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Speech to the 1996 Democratic National Convention

Rev. Jesse L Jackson
Chicago, Illinois

Rev. Jesse L JacksonFollowing is the prepared text of the Rev. Jesse Jackson's speech to the 1996 Democratic National Convention in Chicago, Illinois.

Thirty-three years ago tonight, a young preacher about the same age as my son was putting the final touches on one of the great prophetic messages of our age.

On August 28, 1963, Dr. King projected a vision of peace and equality that could heal our nation, and a troubled world.

His vision touched America's conscience.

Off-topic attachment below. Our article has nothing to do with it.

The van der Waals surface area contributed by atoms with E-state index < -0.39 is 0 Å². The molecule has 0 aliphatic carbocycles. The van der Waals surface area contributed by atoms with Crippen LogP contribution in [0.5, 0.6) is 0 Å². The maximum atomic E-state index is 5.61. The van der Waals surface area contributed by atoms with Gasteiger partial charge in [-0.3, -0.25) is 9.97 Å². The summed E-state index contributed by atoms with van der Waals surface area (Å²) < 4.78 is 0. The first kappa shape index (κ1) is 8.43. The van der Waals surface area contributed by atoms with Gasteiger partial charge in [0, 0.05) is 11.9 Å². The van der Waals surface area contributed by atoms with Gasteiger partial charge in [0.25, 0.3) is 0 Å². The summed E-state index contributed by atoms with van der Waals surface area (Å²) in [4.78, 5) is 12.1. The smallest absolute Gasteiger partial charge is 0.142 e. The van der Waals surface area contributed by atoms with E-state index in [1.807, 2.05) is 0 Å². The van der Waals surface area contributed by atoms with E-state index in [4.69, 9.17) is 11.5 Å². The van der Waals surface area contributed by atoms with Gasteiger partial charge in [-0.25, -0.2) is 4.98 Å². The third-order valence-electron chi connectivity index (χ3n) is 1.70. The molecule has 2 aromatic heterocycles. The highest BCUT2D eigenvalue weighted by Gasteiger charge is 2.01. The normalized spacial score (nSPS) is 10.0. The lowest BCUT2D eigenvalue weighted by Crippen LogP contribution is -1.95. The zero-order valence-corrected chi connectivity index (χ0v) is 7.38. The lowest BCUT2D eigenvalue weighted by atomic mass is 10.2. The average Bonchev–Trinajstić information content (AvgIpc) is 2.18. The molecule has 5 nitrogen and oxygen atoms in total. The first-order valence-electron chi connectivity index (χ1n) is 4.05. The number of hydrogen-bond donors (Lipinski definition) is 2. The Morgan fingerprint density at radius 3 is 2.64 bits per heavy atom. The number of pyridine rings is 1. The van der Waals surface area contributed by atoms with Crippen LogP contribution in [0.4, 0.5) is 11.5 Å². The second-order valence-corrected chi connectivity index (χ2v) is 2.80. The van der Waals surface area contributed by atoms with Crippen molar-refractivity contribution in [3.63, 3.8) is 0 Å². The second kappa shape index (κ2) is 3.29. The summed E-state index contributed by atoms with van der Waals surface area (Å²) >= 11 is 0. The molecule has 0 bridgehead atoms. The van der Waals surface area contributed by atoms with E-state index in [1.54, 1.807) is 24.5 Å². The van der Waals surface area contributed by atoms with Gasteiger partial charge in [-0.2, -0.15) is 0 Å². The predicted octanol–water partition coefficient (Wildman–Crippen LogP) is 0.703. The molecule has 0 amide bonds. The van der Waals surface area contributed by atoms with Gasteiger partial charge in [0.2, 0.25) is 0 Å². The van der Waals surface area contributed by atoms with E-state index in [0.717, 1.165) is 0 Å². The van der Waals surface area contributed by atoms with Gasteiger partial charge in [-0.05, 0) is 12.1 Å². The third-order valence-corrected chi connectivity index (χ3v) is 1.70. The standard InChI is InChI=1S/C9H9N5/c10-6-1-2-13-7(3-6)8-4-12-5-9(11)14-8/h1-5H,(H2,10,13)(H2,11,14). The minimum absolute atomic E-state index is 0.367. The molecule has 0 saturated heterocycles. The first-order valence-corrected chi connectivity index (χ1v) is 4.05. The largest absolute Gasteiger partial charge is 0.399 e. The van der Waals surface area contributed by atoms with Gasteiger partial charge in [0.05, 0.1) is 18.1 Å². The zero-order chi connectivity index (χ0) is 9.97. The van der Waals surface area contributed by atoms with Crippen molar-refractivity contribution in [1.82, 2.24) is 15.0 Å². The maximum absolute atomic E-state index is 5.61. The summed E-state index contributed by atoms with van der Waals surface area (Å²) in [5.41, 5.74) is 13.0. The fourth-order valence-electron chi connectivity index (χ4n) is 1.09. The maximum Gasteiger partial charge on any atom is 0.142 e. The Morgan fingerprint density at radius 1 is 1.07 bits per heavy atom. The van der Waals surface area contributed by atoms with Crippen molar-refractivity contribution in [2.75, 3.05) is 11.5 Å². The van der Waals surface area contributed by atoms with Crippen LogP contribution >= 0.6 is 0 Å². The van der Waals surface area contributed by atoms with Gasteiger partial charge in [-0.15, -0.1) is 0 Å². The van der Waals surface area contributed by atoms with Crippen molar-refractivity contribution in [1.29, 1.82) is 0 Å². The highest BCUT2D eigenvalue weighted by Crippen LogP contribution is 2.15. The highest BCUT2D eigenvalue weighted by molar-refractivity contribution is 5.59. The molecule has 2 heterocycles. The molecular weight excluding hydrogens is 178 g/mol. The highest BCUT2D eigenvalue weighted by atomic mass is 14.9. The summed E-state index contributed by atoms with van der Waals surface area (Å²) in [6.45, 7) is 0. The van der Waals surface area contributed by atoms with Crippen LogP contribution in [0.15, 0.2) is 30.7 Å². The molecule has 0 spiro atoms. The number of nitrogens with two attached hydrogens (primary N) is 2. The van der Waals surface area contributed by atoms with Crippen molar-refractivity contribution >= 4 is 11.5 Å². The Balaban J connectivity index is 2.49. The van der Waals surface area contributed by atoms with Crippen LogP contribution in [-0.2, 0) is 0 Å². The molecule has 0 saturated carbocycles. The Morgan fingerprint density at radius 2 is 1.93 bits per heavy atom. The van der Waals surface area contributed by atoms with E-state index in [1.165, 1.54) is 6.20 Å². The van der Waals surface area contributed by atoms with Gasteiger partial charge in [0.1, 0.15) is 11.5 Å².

The Republicans in San Diego put forward the image, the vision, of a big tent.

Remember, America - you can't judge a book by its cover.

On the cover, Powell and Kemp.

But inside, the book was written by Newt Gingrich and Ralph Reed and Pat Buchanan.

What is our vision tonight? Just look around.

This publicly financed United Center is a new Chicago mountaintop. To the South, Comiskey Park, another mountain. To the west, Cook County Jail, with its 11,000 mostly youthful inmates.

Between these three mountains lies the canyon.

Once Campbell's Soup was in this canyon. Sears was there, and Zenith, Sunbeam, the stockyards. There were jobs and industry where now there is a canyon of welfare and despair

This canyon exists in virtually every city in America.

As we gather here tonight:

  • One-fifth of all American children will go to bed in poverty;

  • one-half of all African American children, growing up amidst broken sidewalks, broken families, broken cities, broken dreams; the No. 1 growth industry in urban America -- jails;